Note: Ron Wyden, a member of the Senate Intelligence Committee, wrote the article summarized above. The NSA routinely creates and exploits security holes in commercial encryption software and devices to spy on people, and shares the personal data it obtains with the CIA, FBI, IRS, and others through the DEA's Special Operations Division. What exactly is the FBI director asking congress for now?
Study Suggests Wi-Fi Exposure More Dangerous To Kids Than Previously Thought
January 13, 2014, Forbes
Uh-oh. Not another diatribe about the dangers of our modern communication systems? Even if we want to, we can't eliminate our exposure, or our children's, to RF/EMF. But we may need to limit that exposure when possible. That was among the conclusions of a report published in the Journal of Microscopy and Ultrastructure entitled "Why children absorb more microwave radiation than adults: The consequences." From an analysis of others' studies, the authors argue that children and adolescents are at considerable risk from devices that radiate microwaves (and that adults are at a lower, but still significant, risk). Children and fetuses absorb more microwave radiation, according to the authors, because their bodies are relatively smaller, their skulls are thinner, and their brain tissue is more absorbent. They also note that the average time between exposure to a carcinogen and a resultant tumor is three or more decades, thus making it difficult to arrive at definitive conclusions. This is not a call to throw out all electronic devices. However, at the very least, it should open up the discussion about different safety levels for adults versus children. In a Network World opinion article ominously titled "Is Wi-Fi killing us...slowly?" columnist Mark Gibbs makes the point that "... laws and warnings are all very well but it's pretty much certain that all restrictions on products that use microwave technology will err on ... the side that's safe for industry, not the side of what's safe for society."
Note: On a list of Top Stories Subjected to Press Censorship in 2014, 'evidence of ongoing wireless technology health hazards' was number 14. For more on the dangers of over-exposure to electromagnetic field radiation, see this summary of a 2010 LA Times article.
Florida congressman denied access to censored pages from 9/11 report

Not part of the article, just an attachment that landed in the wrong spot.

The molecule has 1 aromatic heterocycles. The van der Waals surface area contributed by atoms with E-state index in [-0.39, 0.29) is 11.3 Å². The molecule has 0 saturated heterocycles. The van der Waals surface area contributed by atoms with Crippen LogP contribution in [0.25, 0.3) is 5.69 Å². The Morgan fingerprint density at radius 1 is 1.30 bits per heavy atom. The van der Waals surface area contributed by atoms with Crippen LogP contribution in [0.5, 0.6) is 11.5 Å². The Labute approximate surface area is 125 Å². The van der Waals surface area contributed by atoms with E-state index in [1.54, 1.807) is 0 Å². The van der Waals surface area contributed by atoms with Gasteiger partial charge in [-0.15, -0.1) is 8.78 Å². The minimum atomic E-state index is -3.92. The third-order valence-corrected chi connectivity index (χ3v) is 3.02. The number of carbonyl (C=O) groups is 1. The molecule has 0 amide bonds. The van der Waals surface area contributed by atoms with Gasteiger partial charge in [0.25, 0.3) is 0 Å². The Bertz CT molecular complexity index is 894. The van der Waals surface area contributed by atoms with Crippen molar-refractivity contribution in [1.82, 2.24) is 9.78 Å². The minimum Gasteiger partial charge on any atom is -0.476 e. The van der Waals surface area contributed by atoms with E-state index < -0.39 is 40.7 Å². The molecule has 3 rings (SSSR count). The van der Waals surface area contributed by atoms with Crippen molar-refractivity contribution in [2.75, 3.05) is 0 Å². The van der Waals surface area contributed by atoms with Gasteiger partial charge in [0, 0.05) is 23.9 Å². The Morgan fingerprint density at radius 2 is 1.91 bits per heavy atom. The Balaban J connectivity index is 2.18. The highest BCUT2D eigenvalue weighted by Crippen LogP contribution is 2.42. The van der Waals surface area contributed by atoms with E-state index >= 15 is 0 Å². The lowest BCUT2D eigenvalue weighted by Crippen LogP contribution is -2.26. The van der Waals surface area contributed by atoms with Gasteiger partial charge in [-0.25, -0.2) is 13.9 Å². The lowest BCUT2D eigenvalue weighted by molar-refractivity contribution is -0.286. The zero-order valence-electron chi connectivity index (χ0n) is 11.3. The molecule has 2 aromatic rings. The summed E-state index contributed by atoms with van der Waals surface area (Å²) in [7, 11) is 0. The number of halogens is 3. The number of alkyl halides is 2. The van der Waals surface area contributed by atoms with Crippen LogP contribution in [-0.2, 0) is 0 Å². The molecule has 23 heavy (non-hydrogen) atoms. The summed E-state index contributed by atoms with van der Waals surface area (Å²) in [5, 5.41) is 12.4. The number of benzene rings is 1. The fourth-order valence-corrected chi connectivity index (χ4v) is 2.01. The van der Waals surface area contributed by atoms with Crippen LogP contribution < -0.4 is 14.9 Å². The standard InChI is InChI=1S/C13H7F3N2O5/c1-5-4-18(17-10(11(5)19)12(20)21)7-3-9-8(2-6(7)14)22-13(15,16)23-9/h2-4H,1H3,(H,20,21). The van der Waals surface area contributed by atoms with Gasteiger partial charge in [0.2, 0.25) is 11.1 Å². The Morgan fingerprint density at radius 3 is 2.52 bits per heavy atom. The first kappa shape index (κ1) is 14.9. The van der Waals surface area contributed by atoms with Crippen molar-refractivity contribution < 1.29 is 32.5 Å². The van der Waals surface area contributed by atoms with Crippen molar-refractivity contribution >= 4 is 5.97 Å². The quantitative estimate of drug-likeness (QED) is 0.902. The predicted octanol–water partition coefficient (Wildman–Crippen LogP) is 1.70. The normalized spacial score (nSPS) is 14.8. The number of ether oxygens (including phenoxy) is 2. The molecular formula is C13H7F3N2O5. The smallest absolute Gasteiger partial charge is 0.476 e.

December 29, 2014, Miami Herald
The U.S. House Intelligence Committee has denied [Rep. Alan Grayson, D-Orlando], a Florida congressman ... access to 28 classified pages from the 2002 report of Congress' Joint Inquiry into the 9/11 terrorist attacks. [Grayson] made his request at the suggestion of House colleagues who have read them. The 28 pages concern ... "the role of Saudi Arabia in funding 9/11," according to former Florida Senator Bob Graham, who co-chaired the Joint Inquiry and helped write the 28 pages. Graham has long called for declassifying those pages. House Resolution 428 ... asks President Obama to release the 28 pages of the Joint Inquiry's report. In 2003, 46 senators – including now Vice President Joe Biden, Sam Brownback, Hillary Rodham Clinton and John Kerry – wrote to President Bush asking him to declassify the pages. In a party line vote, the House Intelligence Committee voted 8-4 on Dec. 1 to deny Democrat Grayson access to the 28 pages. The same day, the committee unanimously approved requests to access classified committee documents – not necessarily the 28 pages – by 11 other House members. Grayson, an outspoken liberal and a member of the House Committee on Foreign Affairs, said his denial was engineered by outgoing Chairman Mike Rogers, R-Mich. "Chairman Rogers told the committee that I had discussed classified information on the floor. I was discussing what was reported in the newspaper," said Grayson. "He clearly misled the committee."
Note: Alan Grayson questions the lies that intelligence agencies tell congress, and has made it clear to the public how common such lies are. He is now being prevented from helping those who are trying to expose the Saudi government money behind terrorism. For more along these lines, read concise summaries of deeply revealing 9/11 investigation news from reliable major media sources.
The greatest trick Obama ever pulled was convincing the world America isn't still at war
January 6, 2015, The Guardian (One of the UK's leading newspapers)
The [recent] holiday headlines blared: "End of War" and "Mission Ends" and "U.S. formally ends the war in Afghanistan." Great news! Except: "the fighting is as intense as it has ever been since the U.S.-led invasion in 2001," according to the Wall Street Journal. And about 10,000 troops will remain there for the foreseeable future. They'll continue to engage in combat regularly. This is the new reality of war: As long as the White House doesn't admit the United States is at war, we're all supposed to pretend as if that's true. This ruse is not just the work of the president. Members of Congress [are also] letting the public think we're Definitely Not at War. Another place the United States is Definitely Not at War? Pakistan, where, according to the Bureau of Investigative Journalism, the US conducted multiple drone strikes between Christmas and New Year's Eve, killing at least nine people. Another six "militants" were reportedly killed in a drone strike in Pakistan on Sunday. There was yet another American drone strike in Somalia on 30 December. Meanwhile, the Defense Department quietly announced ... that, later this month, another 1,300 troops will deploy to Iraq in its ever-expanding undeclared war on Isis. The US continues to launch airstrikes against Isis and various other groups in Syria as well. Legal experts across the political spectrum believe this war is without precedent.